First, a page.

Costco is not just a mega-store.
It’s entertainment, and I’m not talking just about the thrill of buying in bulk — that’s a given. I’m talking about how almost every individual or family pushing the jumbo cart could be part of a sitcom, group therapy reality show or docu-drama about women who date produce.
I took my car in recently to get its tires rotated, and after spending two hours browsing the aisles, I observed — or stalked — a cast of characters.
The parking lot alone should be made into a driver’s ed film. Take the crazed cart ladies with four cartons of 96 rolls of toilet paper stacked so high they can’t see oncoming traffic. Then, to ratchet up the degree of difficulty, they’re straining to push their cart, because it is weighed down by bags of dog food, thus causing them to blindly bob and weave through the parking lot. You don’t enter this arena without your hands on 10 and 2 on the steering wall, your mirrors adjusted, and your driving focus in at least a state of Defcon 3.
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Once I got inside, I made my Costco promise which is: I will not eat a churro, I want a churro but I do not need a churro, therefore I will not eat a churro. Besides, who needs a churro when there’s an abundance of food samples.
I headed straight for the chocolate macadamia nut line and totally scored. I got a full-size sample that had yet to be cut into those itty-bitty tasting bites. This is when a mom with a lot of kids (I’m sorry, I can’t give you an exact count because they would wander and then come back, hoisting an opened box of Fruit Roll Ups like it was the Stanley Cup) got ticked off that I got a bigger sample than she did. She complained to the very nice senior citizen about my sample size versus hers.
This is when I should have walked away and gone to the lonely quinoa salad sample station. Try as I might, I just couldn’t. I had to see how the Sample Mom story was going to play out.
Well, this lady was hell bent on getting a full-size treat, not just for her but for her kids, because in her words, “fair is fair.” Because I believe strongly in coming to the aid of the elderly, I enthusiastically shouted like I was Christopher Columbus and had just seen land after 90 days at sea: “Look, they’re giving away huge cups of that cheddar and caramel popcorn stuff.”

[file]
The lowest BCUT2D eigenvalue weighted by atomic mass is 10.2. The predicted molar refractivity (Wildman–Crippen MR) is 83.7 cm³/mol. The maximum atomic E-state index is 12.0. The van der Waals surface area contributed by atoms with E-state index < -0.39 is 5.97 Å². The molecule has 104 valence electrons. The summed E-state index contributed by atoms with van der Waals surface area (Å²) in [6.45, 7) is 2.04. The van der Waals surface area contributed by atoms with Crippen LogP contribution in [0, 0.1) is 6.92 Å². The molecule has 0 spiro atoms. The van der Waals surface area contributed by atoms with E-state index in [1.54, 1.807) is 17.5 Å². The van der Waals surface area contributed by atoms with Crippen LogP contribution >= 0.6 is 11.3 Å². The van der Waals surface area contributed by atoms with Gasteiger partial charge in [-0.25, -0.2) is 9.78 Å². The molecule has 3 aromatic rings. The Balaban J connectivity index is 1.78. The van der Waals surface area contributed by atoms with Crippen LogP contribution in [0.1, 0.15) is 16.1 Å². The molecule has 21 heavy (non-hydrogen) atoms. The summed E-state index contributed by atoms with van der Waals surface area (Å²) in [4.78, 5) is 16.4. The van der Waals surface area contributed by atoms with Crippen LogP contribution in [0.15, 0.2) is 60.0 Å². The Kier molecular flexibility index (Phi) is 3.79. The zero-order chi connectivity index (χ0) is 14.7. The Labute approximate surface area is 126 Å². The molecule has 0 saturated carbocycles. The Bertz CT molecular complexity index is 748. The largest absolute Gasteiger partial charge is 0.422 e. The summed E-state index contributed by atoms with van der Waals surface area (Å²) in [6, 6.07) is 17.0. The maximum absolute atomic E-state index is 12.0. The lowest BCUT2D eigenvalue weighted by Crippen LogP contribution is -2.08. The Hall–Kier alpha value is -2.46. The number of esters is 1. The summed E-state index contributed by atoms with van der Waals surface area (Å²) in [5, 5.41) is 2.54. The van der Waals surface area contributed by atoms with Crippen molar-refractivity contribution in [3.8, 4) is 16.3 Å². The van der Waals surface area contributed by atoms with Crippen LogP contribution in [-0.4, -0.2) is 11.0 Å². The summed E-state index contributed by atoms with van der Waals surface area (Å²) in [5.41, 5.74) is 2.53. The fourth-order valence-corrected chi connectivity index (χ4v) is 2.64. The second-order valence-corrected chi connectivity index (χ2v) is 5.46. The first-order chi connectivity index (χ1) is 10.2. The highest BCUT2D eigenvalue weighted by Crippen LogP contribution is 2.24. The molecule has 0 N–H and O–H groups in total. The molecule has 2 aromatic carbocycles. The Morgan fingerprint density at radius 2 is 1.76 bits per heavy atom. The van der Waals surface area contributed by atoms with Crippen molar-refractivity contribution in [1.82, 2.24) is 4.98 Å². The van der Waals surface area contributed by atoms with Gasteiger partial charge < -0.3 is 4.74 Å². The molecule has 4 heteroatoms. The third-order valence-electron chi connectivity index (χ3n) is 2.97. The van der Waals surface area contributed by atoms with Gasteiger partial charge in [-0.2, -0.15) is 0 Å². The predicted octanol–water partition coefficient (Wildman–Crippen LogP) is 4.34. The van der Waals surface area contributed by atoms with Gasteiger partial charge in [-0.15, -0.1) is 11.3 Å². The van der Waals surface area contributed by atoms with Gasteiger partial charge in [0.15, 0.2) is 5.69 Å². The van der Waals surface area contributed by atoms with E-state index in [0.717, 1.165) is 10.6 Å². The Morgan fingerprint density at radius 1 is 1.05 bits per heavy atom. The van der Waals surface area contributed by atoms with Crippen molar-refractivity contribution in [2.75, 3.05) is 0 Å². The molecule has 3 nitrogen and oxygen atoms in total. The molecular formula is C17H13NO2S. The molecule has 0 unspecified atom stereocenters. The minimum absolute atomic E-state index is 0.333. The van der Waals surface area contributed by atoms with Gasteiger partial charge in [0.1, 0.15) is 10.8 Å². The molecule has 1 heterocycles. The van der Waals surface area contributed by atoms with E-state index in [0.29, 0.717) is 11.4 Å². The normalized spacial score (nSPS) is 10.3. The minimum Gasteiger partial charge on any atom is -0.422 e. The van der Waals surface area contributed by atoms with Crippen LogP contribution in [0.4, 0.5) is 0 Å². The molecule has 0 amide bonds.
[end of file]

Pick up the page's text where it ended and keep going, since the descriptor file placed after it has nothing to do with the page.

Sample Mom grabbed six paper cups of the not-full-size chocolate macadamia nuts and hustled her brood over to the popcorn man. Where she then proceeded to comment on how the samples were small, like only four-pieces-of-popcorn-per-cup small.
I thought it would be best if I hid on the other side of the store, so I wandered over to the fruit section. This is where I encountered a woman with a passion for produce.
She first caught my eye because of her aggressive and arduous sniffing of the strawberries. I watched as she basically made out with a two-pound carton of berries. Then she moved on to fondling the peaches. It wasn’t your basic squeeze and go. Oh no, she rubbed the peach all along her face. I’ve seen a lot of people get down with fruit at Whole Foods and farmers markets, but this was something different, more intimate. It made me so uncomfortable I ran away and found myself in the diaper aisle.
Here, a dad was talking on his phone and turbo upset over a baseball game. He had what looked like a 4-year-old son in his cart wearing a rec baseball T-shirt. From what I could gather the umpires in the pre-K league “suck.” I almost started laughing. Who gets that upset over pre-K baseball? Especially when your kid is young enough that you’re still buying a 228-count box of nighttime pullups.
I felt it was my calling as an experienced mother to offer some guidance to this overwrought father. I waited until he got off his phone and said, “You know, all this sports stuff, it’s a marathon, not a sprint. You should pace yourself.”
Sports Dad looks at me like he’s not sure I’m talking to him and then says, “Sucking is still sucking, no matter what.”
Hmm, I wonder if Costco sells thesauruses to aid this man in expanding his vocabulary, and for sure he should probably load up on some sort of stress relief supplement, or perhaps aromatherapy.
I smiled and nodded at Sports Dad, like I kind of agreed with him and quickly walked away. I was headed to my happy place. Yep, I got myself a churro. I deserved it.
Freelancer Sherry Kuehl of Leawood writes Snarky in the Suburbs in 913 each week. You can follow her on Facebook at Snarky in the Suburbs, twitter @snarkynsuburbs and read her blog at snarkyinthesuburbs.com. She's also written a book Snarky in the Suburbs Back to School.